A minimum effective desulfation temperature can be defined in any suitable fashion. For example, a minimum effective temperature could be defined as the temperature at which a LNT releases 80% of its adsorbed sulfur in 15 minutes in a reducing atmosphere with a typical concentration of a typical reductant. A typical reductant could be a 50/50 mixture of CO and H2 and a typical concentration could be 4%.

In another embodiment, being adapted for desulfation at higher temperatures means an ability to endure higher temperatures. Preferably, the LNT 12 is adapted to have a maximum safe desulfation temperature that is at least about 25° C. higher than that of the LNT 11, more preferably at least about 50° C. higher, optionally at least about 100° C. higher.

The inventors' concept can be effectively practiced using commercially available LNTs. Any two LNTs can be used. Each LNT will have a different minimum effective desulfation temperature and each will have a maximum safe desulfation temperature. Practicing the invention comprises evaluating the properties of the LNTs and placing them in an exhaust treatment system in the order determined by one or the other embodiment of the inventors' concept.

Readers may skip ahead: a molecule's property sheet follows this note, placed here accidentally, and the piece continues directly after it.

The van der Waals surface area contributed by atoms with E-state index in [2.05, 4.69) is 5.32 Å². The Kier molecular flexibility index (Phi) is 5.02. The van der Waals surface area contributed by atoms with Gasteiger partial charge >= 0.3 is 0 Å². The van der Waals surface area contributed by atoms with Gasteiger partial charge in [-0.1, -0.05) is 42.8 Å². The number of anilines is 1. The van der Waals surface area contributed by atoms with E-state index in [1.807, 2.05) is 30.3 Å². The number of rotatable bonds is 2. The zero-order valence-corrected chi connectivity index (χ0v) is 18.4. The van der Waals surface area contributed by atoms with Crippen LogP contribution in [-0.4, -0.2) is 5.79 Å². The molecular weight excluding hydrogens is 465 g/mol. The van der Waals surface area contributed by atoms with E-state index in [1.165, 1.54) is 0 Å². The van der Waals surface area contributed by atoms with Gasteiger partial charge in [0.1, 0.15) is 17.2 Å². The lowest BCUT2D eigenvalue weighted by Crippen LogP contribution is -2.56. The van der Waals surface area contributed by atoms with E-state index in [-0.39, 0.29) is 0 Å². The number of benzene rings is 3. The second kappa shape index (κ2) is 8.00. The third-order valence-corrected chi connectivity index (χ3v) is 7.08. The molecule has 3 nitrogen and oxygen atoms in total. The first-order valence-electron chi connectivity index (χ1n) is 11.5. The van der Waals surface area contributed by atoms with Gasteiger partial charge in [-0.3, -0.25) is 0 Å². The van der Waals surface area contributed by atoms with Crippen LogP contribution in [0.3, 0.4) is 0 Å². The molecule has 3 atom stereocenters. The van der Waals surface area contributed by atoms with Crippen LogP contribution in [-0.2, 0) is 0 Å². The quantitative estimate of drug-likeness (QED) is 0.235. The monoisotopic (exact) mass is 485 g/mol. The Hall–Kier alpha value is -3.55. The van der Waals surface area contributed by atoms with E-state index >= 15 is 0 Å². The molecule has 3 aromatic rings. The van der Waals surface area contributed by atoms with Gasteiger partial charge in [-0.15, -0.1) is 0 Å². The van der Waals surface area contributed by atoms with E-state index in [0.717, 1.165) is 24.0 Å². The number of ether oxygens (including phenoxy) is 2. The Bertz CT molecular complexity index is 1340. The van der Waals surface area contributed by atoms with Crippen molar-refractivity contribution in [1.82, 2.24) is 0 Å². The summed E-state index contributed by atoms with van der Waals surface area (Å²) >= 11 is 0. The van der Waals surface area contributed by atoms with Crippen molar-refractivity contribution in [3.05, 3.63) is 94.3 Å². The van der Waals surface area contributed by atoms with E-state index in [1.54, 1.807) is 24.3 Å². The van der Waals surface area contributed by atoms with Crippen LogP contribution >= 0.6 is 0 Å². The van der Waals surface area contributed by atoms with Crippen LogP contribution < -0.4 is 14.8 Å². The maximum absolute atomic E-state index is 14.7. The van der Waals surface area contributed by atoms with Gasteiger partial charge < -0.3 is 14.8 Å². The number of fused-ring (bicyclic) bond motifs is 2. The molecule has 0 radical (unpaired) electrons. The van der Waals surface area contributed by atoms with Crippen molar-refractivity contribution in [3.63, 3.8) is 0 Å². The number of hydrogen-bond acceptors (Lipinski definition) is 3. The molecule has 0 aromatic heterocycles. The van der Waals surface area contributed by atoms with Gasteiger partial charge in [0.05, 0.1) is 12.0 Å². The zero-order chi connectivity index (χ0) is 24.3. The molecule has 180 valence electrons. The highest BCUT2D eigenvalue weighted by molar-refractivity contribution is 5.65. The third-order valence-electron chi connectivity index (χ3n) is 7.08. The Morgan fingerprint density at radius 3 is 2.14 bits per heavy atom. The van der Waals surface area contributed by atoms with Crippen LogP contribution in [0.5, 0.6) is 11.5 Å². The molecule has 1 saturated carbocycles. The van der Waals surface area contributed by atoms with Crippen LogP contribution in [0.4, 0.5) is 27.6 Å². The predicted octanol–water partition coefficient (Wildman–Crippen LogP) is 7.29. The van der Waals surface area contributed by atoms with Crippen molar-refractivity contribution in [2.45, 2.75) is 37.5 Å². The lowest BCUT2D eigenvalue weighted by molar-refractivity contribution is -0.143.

As an example, the LNT 11 could be a barium-based LNT that can be desulfated in a temperature range from about 630° C. to about 820° C. while the LNT 12 can be a potassium-based LNT than can be desulfated in a temperature range range from about 750° C. to about 850° C. Below the minimum temperature, desulfation is unacceptably slow. Above the maximum temperature, the LNT undergoes rapid deterioration and loses an excessive amount of activity over the course of several desulfations.

The minimum effective desulfation temperatures and maximum safe desulfation temperatures can be adjusted through the substrate compositions, the washcoat compositions, and the trapping and catalyst material concentrations and compositions. By adjusting these parameters, the LNTs 11 and 12 can be adapted as desired to work in cooperation with a temperature gradient.